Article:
It’s a new year, and with that often comes resolutions. Though there has been a running joke on failed new year’s resolutions for who knows how long now, setting goals is a great way to get yourself on the right track for whatever you want to accomplish.
Self-fulfilling prophecy, or a poorly formulated plan?
Resolutions tend to fail because they are too broad and don’t include enough actionable information to be able to stick to them throughout an entire year. Instead of saying simply, “I want to lose weight,” it is much more definitive and easier to stay focused when you refine that goal to something like, “I want to lose fifteen pounds,” or, “I want to get rid of my love handles.” Those goals are easier to quantify and easier to record and track progress as you work toward them.
Another reason why resolutions tend to fail is that many of us have fallen into an “instant gratification” mentality that makes us give up our goals if we are not able to see results as soon as we would like. Setting milestones for your goals, and maybe even deadlines for those milestones, might be a good way for you to check in with yourself as to whether you are staying on track with your progress.
With the instant gratification concept in mind, it may not be a bad idea to add “be more patient” to your resolutions this year! All things take time, and everything worthwhile takes time and effort to achieve. Though it may be tough putting in the time and effort to get where you want to be, you’re still way ahead of those people who gave up at the first obstacle or shrugged it off because it took too long.
Don’t get carried away
No matter what you want to do this year, it’s important to keep your goals within reason. Consider your typical schedule, your commitments and responsibilities to your job, your family, and others around you when you create your goals. Are they realistic? Will you have the time to devote to your goals? If your goals are too broad or you can’t see yourself reasonably having the time, money, or energy to accomplish them all, you don’t have to give up on them completely! Narrow them down, focus on keeping your goals actionable.
For example, instead of saying, “I want to start meditating this year,” refine it to something you know you can do, like, “I want to meditate for at least five minutes every day.” If you want to write a book in the coming year, make sure you identify the specifics: “I want to write for 30 minutes every day,” or “I want to write 1,000 words every day.” Those kinds of details and guidelines will help you remember your goals, they will make your goals more tangible, and best of all, they’re trackable.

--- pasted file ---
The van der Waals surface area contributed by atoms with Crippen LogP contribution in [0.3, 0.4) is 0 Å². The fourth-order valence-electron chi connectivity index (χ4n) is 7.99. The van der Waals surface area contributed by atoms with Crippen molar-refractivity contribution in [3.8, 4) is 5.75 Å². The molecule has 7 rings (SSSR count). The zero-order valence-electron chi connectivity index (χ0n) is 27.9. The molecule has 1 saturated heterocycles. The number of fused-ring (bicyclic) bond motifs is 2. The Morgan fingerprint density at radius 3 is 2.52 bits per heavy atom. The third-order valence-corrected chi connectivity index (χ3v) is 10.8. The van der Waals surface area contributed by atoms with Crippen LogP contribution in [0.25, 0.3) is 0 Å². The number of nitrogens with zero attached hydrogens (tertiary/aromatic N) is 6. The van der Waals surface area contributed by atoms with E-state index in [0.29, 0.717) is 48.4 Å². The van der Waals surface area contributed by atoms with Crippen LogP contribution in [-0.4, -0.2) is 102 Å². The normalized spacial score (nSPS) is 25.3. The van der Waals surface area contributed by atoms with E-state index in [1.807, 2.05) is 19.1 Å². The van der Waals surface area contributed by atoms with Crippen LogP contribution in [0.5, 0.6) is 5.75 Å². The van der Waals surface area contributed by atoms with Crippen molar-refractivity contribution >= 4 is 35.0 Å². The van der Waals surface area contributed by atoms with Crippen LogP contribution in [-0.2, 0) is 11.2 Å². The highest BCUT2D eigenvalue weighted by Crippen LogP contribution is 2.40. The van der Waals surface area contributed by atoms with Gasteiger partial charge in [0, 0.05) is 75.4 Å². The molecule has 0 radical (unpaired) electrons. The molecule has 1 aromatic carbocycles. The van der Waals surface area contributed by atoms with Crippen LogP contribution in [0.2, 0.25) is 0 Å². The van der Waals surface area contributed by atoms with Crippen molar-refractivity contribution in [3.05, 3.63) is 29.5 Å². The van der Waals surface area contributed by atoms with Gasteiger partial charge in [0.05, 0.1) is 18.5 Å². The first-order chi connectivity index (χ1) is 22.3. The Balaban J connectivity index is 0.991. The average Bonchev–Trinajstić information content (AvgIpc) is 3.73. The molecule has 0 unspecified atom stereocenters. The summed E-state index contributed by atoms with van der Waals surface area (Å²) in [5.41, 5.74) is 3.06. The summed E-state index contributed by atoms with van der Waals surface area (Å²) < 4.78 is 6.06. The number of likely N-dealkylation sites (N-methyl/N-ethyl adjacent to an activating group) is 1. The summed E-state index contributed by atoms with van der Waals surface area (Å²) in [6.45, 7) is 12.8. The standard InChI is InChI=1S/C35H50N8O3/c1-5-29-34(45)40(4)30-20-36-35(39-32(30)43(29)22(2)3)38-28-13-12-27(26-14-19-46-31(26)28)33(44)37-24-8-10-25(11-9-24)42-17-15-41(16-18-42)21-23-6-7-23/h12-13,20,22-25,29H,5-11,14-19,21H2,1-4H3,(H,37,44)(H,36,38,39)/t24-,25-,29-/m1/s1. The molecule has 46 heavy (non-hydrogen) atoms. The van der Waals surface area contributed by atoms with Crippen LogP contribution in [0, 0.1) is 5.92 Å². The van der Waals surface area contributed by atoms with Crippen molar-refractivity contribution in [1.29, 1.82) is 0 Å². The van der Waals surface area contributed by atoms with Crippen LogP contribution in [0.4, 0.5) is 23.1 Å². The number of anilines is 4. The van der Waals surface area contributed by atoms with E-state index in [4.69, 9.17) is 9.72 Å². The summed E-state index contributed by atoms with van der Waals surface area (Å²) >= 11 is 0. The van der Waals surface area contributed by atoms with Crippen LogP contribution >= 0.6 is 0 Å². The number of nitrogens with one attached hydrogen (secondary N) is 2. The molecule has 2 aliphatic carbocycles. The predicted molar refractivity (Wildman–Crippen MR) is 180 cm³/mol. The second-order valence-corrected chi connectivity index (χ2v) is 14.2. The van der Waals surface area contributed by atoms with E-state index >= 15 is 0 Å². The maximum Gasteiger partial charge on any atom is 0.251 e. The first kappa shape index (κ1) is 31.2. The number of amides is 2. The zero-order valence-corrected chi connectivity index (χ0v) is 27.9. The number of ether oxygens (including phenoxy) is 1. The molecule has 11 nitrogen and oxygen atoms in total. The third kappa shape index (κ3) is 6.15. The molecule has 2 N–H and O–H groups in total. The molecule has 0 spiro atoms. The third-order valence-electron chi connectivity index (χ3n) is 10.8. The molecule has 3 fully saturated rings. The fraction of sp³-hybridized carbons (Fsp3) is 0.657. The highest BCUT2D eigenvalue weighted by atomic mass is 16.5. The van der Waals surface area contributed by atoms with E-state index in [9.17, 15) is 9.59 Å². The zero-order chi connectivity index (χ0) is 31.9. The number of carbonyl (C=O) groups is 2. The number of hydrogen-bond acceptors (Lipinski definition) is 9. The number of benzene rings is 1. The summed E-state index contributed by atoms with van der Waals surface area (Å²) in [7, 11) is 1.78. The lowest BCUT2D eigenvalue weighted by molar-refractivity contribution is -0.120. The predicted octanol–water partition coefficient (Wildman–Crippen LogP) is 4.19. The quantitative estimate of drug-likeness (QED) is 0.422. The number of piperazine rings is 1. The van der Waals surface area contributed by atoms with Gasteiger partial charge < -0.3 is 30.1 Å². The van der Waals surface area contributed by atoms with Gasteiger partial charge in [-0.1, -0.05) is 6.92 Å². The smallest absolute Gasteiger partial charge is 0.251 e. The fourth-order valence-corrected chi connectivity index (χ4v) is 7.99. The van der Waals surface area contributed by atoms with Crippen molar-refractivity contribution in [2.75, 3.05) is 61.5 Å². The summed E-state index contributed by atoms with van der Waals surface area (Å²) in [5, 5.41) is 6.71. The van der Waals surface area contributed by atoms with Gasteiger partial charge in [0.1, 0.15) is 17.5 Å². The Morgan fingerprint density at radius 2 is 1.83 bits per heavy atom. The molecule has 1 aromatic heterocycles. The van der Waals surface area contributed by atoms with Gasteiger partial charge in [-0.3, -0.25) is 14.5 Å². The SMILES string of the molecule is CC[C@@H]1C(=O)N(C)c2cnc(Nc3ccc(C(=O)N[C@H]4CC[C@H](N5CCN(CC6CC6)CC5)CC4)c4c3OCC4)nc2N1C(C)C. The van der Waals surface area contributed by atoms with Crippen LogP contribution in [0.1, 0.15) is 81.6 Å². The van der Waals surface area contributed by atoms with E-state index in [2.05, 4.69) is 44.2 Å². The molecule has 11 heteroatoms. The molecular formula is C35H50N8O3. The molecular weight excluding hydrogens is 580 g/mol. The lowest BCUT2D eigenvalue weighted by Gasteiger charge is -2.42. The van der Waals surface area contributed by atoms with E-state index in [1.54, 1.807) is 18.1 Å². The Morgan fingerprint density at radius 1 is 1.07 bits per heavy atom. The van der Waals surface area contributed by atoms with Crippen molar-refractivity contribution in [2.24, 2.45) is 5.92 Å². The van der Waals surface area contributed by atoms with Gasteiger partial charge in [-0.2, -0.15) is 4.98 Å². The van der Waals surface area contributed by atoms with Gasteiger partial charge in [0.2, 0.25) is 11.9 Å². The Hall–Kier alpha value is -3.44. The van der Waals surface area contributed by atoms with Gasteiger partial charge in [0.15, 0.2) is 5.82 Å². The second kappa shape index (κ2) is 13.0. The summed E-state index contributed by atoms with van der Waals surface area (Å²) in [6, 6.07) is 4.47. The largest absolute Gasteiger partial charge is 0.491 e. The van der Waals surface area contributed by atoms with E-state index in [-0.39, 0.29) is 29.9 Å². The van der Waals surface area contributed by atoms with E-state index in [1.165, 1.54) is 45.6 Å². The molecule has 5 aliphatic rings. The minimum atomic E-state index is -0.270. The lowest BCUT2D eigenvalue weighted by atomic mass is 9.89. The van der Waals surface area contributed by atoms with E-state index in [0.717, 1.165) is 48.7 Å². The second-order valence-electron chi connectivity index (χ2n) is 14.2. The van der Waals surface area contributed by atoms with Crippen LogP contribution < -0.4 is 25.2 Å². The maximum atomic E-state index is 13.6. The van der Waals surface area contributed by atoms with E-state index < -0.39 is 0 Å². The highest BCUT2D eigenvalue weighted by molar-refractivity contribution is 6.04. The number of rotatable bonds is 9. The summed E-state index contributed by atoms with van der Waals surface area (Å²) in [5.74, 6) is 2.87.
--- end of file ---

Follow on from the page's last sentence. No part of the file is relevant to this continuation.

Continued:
It’s easy to give up when you don’t know how far you’ve come toward reaching your goals, but when you can see you wrote 30,000 words in a month or that you meditated every morning before breakfast for three weeks, it’s easier to recognize your success and continue creating the habit so you can continue working toward your goal.
What do you want for yourself this year?
Whether you want to eat more fruits and veggies, start running, relieve stress, volunteer your time, or simply find a way to enjoy your life more, you get to decide how best to spend your year. It’s important to set your own goals, and to remind yourself that it’s your life, not your spouse’s, your doctor’s, or your best friend’s life. Do what you think is best for you.
We have goals for the new year, too! Here are a few things some of us at Cultivating Your Energy want to accomplish in the coming year:
- Begin a meditation practice, at least 5 minutes a day.
- Cut back on refined sugar, no more than one food item a day.
- Practice yoga three times a week, whether it’s for fifteen minutes or an hour.
- Cook more meals at home, and eat out only once a week.
- Get more sleep! Get to bed by 10:30.
What are your goals or resolutions for 2014? Share them with us in the comments!
Photo by: Flickr user Sam JR